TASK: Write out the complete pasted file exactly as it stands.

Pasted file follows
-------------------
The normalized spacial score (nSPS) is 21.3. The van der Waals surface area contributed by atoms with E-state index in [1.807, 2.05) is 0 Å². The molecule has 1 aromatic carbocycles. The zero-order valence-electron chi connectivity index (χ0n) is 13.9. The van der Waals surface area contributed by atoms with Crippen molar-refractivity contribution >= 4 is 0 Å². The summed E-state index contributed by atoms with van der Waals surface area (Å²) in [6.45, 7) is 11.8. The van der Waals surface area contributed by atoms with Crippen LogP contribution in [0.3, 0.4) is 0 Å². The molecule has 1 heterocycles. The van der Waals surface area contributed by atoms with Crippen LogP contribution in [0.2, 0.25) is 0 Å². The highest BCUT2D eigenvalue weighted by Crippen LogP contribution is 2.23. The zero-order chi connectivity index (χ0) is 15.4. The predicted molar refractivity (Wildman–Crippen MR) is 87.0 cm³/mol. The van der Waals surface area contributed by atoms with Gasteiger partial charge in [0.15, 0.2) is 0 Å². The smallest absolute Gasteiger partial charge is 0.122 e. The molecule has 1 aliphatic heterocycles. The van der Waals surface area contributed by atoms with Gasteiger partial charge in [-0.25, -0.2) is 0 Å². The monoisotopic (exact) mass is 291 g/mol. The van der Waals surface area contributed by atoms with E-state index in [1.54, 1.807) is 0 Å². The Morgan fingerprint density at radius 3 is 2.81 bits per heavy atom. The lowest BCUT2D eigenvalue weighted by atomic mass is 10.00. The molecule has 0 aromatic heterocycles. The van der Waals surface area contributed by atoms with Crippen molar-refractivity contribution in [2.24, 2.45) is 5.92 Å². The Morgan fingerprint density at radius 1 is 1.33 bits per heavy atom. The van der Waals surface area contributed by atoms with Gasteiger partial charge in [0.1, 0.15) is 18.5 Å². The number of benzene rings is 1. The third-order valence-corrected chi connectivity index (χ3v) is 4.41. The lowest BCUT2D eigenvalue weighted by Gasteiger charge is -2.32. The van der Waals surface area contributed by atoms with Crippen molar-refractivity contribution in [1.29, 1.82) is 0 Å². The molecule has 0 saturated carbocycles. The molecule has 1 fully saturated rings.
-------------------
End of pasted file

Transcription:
The normalized spacial score (nSPS) is 21.3. The van der Waals surface area contributed by atoms with E-state index in [1.807, 2.05) is 0 Å². The molecule has 1 aromatic carbocycles. The zero-order valence-electron chi connectivity index (χ0n) is 13.9. The van der Waals surface area contributed by atoms with Crippen molar-refractivity contribution >= 4 is 0 Å². The summed E-state index contributed by atoms with van der Waals surface area (Å²) in [6.45, 7) is 11.8. The van der Waals surface area contributed by atoms with Crippen LogP contribution in [0.3, 0.4) is 0 Å². The molecule has 1 heterocycles. The van der Waals surface area contributed by atoms with Crippen LogP contribution in [0.2, 0.25) is 0 Å². The highest BCUT2D eigenvalue weighted by Crippen LogP contribution is 2.23. The zero-order chi connectivity index (χ0) is 15.4. The predicted molar refractivity (Wildman–Crippen MR) is 87.0 cm³/mol. The van der Waals surface area contributed by atoms with Gasteiger partial charge in [0.15, 0.2) is 0 Å². The smallest absolute Gasteiger partial charge is 0.122 e. The molecule has 1 aliphatic heterocycles. The van der Waals surface area contributed by atoms with Gasteiger partial charge in [-0.25, -0.2) is 0 Å². The monoisotopic (exact) mass is 291 g/mol. The van der Waals surface area contributed by atoms with E-state index in [1.54, 1.807) is 0 Å². The Morgan fingerprint density at radius 3 is 2.81 bits per heavy atom. The lowest BCUT2D eigenvalue weighted by atomic mass is 10.00. The molecule has 0 aromatic heterocycles. The van der Waals surface area contributed by atoms with Crippen molar-refractivity contribution in [2.24, 2.45) is 5.92 Å². The Morgan fingerprint density at radius 1 is 1.33 bits per heavy atom. The van der Waals surface area contributed by atoms with Gasteiger partial charge in [0.1, 0.15) is 18.5 Å². The number of benzene rings is 1. The third-order valence-corrected chi connectivity index (χ3v) is 4.41. The lowest BCUT2D eigenvalue weighted by Gasteiger charge is -2.32. The van der Waals surface area contributed by atoms with Crippen molar-refractivity contribution in [1.29, 1.82) is 0 Å². The molecule has 0 saturated carbocycles. The molecule has 1 fully saturated rings.